Last weekend I gave my environmental history presentation to a group of Notre Dame sustainability students on the south coast of WA. I took a few friends with me for the ride, and along with a large dome tent and some red wine, we wound our way south. Upon arriving in Denmark we rendezvoused with the others at the Centre for Sustainable Living.
Part of the centre, ‘The Sanctuary’ is a small circular building with a living roof. We walked to the entrance of the Sanctuary and looked, over the grass and over the river, out on Denmark in the still and cool autumn morning. With the mosaic of trees and river and hills and grass it was a heart-lifting scene. Talking with Louise Duxbury inside the centre she reminded us of some of the history of the town, including the wave of hippies who came to live in the town in the 1970s. Such folk included my parents, and soon enough myself as a small baby back in 1978. I knew the man who had made the mosaic tiles for the Sanctuary and the man who had made the stained glass. It was a good feeling to be enmeshed back amongst some of my Denmark roots.
And so to the location of my talk later that day: the Wolery. The Wolery is an eco-village on 64 hectares close to the town of Denmark.
In this photograph John Piercy is showing us about passive solar design, his profession, with a tour through his own home at the Wolery. The place felt light and open and good to be in. In fact it was an inspiring house to be inside. At the end of his talk I asked him how much it had cost him to build it. He told me that if you discounted labour, of which he’s supplied all of it, then it had cost four thousand dollars. Inspiring indeed.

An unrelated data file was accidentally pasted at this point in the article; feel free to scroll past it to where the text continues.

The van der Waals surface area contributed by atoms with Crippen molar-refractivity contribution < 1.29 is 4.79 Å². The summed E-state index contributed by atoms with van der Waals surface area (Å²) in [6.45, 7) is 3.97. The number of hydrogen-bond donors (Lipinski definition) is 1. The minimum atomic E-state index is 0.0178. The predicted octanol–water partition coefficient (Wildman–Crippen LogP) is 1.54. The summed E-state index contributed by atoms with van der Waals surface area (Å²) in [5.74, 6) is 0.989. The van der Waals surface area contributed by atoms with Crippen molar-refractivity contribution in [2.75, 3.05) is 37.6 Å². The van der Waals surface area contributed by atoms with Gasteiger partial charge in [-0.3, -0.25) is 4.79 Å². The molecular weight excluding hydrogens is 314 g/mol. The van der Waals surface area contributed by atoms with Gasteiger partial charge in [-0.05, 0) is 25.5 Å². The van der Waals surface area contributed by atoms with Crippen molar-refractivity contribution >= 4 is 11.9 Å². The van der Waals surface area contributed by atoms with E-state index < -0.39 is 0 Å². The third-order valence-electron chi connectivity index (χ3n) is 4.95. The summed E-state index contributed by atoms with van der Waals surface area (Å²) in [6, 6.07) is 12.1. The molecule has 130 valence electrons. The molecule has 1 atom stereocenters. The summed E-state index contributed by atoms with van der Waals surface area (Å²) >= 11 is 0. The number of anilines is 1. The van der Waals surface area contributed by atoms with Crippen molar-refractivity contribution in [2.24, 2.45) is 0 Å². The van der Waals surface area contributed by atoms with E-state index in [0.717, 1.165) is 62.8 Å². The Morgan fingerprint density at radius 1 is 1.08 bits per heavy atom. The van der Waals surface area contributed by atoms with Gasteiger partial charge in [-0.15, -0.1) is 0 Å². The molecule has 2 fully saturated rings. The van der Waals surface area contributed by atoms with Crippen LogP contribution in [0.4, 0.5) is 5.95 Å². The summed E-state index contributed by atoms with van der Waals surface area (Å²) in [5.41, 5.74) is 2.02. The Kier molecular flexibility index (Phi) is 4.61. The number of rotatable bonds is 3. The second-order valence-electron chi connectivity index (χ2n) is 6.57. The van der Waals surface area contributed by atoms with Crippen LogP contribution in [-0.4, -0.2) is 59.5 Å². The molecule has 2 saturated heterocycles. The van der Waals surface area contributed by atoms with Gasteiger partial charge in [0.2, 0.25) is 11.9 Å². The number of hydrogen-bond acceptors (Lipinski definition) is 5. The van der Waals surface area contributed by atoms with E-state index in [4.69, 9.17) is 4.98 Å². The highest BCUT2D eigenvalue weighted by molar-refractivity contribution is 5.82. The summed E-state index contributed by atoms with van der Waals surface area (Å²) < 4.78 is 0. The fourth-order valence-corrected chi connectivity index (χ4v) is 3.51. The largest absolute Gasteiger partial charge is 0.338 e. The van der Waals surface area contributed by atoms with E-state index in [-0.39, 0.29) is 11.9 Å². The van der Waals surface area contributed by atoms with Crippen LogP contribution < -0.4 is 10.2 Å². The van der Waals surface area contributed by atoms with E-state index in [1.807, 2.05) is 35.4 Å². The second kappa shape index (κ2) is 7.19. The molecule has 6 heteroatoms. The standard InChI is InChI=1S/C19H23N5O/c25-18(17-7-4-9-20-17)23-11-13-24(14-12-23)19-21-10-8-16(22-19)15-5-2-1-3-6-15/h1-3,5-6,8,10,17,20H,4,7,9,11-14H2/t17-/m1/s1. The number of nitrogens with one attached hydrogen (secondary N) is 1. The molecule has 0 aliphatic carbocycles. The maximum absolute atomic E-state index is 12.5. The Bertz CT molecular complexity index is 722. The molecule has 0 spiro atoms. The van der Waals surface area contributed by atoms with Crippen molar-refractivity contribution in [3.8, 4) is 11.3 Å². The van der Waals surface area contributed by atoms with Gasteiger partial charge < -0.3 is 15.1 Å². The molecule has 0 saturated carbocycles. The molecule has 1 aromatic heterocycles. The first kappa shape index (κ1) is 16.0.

Here Louise Duxbury shows us her orchard, next to her house at the Wolery. Those are many, many persimmons that you can see hanging on the tree behind her. Louise also showed us around her large vegetable patch. Afterwards I asked her if she would be able to manage to live on only her own produce for a year. She said she could.
These are some of her pumpkins, sitting pretty for a meal some time in the future. With peak oil and peak phosphorus causing global food scarcity around 2030, it is the kind of thing I’d like to see sitting on my veranda.
I will have excerpts from a couple of interviews I did at the Wolery on the radio 11.30am, 26 May – on Understorey, RTR 92.1FM in Perth.
That’s the community centre at the Wolery, with my powerpoint presentation Digging in the Sand set up and ready to go. Thanks for having us to all at the Wolery. It was a pleasure to walk around the quiet, bird-frequented property, with its mud brick and wooden houses nestled amongst orchards and gardens. This place used to just be a big paddock, and in three decades it has gone on to become a centre for sustainable, and enjoyable, living.
Oh yeah… I mentioned that I took a few friends along with me for the ride down to Denmark. One was from Canada, one from Germany and one from France. At one point we passed some emus in a field. I told them that emus were particularly curious birds, and that if they wanted the emus to come close to them then they might do something bizarre in the middle of the field, like like lying on their backs with the hands and legs in the air. Then hopefully the curiosity of these enormous birds would be piqued and they would approach the group. Luckily everybody believed me. I don’t know about my integrity or credibility as a tour guide, but the photo will live on.